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REINVENTING ONE-STOP SHOPPING: The Role of the Grocery Chain Pharmacist

Susan Farley
Published Online: Wednesday, February 1, 2006   [ Request Print ]

WORKING INSIDE A supermarket may not be the first thing a pharmacy school student considers when he or she begins planning a career in pharmacy. If patient care and one-on-one contact with people in the community are important, however, then it should be. The local grocery store has evolved into a behemoth supermarket providing a variety of one-stop services such as a bank, a post office, dry cleaners, money wiring, a copy center, etc. This concept was developed to make life easier for people in the modern world, where long hours and long commutes put spare time at a premium. This is where the pharmacy within that supermarket becomes an important corner of the store. Here, pharmacists can connect with their patients on a weekly and sometimes daily basis. Customer care becomes a top priority.

Award-winning Customer Service

One grocery chain that knows quite a bit about providing excellent attention to their customers is southeast-based Publix. Publix Pharmacy was ranked number-1 in customer satisfaction for the third year in a row in the Wilson Rx National Pharmacy Satisfaction Survey. ?Patient interaction is what we want our pharmacists to thrive on?that is our point of differentiation?customer service,? says Maria Brous, director of media and community relations for Publix. ?Pharmacists are a valuable health resource, particularly at Publix, where they have enough time to provide premier customer service. We provide ample support staff so our pharmacists can focus on our customers.?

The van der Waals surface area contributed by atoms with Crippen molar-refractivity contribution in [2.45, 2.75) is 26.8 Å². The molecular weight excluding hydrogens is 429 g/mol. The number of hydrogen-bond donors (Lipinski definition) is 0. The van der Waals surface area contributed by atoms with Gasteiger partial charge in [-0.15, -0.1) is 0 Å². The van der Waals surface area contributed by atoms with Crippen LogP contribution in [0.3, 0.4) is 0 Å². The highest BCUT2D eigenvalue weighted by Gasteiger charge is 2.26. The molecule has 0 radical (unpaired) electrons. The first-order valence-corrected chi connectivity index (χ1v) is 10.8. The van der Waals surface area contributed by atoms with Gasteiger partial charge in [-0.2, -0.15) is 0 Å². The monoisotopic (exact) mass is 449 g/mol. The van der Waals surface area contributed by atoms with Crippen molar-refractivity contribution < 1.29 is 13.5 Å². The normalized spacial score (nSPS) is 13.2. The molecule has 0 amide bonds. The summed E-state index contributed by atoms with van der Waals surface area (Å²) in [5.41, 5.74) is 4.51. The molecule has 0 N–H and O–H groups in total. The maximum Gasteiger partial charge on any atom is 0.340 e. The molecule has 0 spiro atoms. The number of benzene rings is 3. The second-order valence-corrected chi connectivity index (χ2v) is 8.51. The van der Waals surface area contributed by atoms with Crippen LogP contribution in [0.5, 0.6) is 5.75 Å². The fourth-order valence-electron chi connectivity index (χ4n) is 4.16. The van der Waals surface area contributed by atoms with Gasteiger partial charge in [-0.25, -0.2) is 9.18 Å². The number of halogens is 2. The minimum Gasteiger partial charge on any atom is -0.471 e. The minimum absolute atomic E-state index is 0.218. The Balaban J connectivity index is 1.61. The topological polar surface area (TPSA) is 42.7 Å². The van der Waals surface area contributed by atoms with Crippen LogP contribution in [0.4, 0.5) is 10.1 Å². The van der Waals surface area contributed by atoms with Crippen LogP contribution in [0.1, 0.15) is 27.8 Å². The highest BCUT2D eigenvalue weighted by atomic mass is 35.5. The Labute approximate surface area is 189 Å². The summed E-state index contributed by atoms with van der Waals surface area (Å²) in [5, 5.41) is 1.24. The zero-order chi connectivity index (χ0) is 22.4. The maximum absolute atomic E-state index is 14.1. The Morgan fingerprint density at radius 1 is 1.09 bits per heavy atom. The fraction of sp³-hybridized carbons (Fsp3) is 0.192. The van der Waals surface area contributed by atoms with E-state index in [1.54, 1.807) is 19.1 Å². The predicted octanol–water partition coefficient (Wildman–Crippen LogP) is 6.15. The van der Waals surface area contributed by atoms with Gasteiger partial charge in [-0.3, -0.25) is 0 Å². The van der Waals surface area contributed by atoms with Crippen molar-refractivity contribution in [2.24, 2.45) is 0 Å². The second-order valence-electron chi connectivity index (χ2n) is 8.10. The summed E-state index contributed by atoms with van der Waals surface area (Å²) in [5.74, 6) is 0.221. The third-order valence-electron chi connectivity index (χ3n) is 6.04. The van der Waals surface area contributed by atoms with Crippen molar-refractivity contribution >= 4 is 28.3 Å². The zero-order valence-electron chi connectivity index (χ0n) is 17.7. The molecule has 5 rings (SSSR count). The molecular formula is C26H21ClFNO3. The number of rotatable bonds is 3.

According to Brous, Publix pharmacists deliver high-quality customer service by discussing drug therapies with patients to help manage disease and optimize overall health; by educating their senior population on the complicated Medicare benefit that began this January; and by answering questions on drug interactions, over-the-counter medications, and the differences between generics and brands.

Brous notes that pharmacy school graduates arrive at Publix with most of the knowledge and expertise needed to care for patients, fill prescriptions, and assist customers in managing their medication usage. Their new pharmacists train with more seasoned pharmacists in the same location where they will be servicing Publix customers. ?Here, they are trained on Publix policies and procedures, our pharmacy system, and our Publix culture,? says Brous. ?We are looking for friendly, caring, detail-oriented, and organized pharmacists. It is good if you are a ?people-person.??

Today, Publix Pharmacy employs more than 1300 pharmacists who have numerous opportunities for advancement, including pharmacy manager, assistant pharmacy manager, part-time pharmacist, or floater pharmacist?someone who fills in while pharmacists assigned to a store are on vacation or leave. ?We pride ourselves in using Publix pharmacists only?not temp agencies?to staff our pharmacies,? says Brous. Publix pharmacists also have opportunities to advance further into pharmacy supervisor, then divisional manager positions, as these positions become available. Potential advancement opportunities also exist in centralized support departments, which include managed care, procurement, integrated care, and technology. Because of the rapid growth within the Publix pharmacy system, advancement opportunities present themselves with increasing regularity.

As for continuing education (CE), Publix provides various informational materials and CE programs for pharmacists and technicians to access on a daily basis, as needed. These may include publications, Web site access, ?Webinars,? and occasionally, live CE programs.